Social science and even DNA data tells us that children enter school with a wonderful variety of abilities and interests other than just academics. Yet almost nothing is done in grades K though 8 to identify each student’s unique talents and interests. The regimentation of our new curriculum does not allow for real individualization of instruction.

Many of our students of today lack a secure and productive home environment. In Louisiana, a large portion (about 40%) of our students are growing up in an extremely deprived environment, often lacking proper nutrition, health care, and most importantly lacking a secure nurturing home life. A huge proportion of students have only one parent and lack positive role models in their lives. Our current school reform efforts have purposely ignored these challenges and assumed that a standardized college prep curriculum would cure all ills. This was a serious miscalculation. Our current reforms are failing the students that need the most help.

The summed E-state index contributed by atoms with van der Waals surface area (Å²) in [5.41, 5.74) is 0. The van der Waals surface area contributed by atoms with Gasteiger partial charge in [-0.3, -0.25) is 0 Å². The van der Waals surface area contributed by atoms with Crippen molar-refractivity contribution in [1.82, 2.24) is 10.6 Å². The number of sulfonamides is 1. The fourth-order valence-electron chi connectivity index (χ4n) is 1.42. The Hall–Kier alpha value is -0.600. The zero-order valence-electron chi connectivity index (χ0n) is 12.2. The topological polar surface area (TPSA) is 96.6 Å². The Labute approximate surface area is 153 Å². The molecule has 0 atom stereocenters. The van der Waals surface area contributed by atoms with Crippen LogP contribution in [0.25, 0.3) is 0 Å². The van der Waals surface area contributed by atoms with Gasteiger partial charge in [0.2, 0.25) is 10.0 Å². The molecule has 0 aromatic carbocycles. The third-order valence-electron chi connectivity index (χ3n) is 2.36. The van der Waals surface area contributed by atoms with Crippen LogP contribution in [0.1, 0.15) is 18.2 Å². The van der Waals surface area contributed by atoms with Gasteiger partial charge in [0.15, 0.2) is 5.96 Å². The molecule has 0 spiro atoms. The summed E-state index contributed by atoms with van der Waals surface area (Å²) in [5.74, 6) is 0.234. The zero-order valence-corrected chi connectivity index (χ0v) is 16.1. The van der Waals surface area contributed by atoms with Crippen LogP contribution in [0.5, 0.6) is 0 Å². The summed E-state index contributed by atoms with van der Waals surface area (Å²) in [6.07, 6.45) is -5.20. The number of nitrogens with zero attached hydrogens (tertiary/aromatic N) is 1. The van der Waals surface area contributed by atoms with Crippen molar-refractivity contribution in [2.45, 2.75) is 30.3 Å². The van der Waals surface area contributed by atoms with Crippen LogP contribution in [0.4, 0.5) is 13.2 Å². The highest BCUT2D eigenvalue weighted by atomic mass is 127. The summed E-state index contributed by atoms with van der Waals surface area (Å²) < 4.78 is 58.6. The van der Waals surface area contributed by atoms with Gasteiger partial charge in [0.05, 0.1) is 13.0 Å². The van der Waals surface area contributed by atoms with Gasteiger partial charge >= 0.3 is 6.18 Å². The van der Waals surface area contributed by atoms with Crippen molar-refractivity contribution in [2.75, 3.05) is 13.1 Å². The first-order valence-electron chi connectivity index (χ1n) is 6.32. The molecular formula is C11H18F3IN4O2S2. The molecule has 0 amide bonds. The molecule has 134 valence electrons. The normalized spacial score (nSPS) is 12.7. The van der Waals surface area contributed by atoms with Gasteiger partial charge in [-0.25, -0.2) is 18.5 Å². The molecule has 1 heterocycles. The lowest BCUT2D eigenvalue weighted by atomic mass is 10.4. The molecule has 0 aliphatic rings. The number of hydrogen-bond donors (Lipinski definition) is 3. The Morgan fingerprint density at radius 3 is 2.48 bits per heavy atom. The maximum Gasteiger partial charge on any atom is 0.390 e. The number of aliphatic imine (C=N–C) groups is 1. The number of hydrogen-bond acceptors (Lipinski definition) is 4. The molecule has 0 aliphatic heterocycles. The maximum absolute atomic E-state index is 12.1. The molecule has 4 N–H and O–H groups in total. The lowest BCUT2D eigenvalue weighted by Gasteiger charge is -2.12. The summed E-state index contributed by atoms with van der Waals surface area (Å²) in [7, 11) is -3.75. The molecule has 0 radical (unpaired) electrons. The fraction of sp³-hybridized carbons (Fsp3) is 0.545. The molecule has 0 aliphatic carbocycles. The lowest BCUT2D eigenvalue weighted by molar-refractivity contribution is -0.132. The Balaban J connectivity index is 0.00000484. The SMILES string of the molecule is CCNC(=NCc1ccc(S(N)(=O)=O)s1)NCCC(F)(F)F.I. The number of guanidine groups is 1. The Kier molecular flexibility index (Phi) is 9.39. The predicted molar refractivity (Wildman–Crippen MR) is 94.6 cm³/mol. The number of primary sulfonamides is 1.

In Louisiana, our official accountability policy requires teachers to teach the exact same material to all students at each grade level, regardless of their real progress level. Our plan recently adopted by BESE allows and encourages almost all students to be passed to the next grade each year even if they fail all their tests. That plan instructs teachers to teach remediation and new material all at the same time. It is assumed that formal education alone can close the gaps in student performance and somehow produce college prep for all. This plan is a failure and neglects many thousands of students.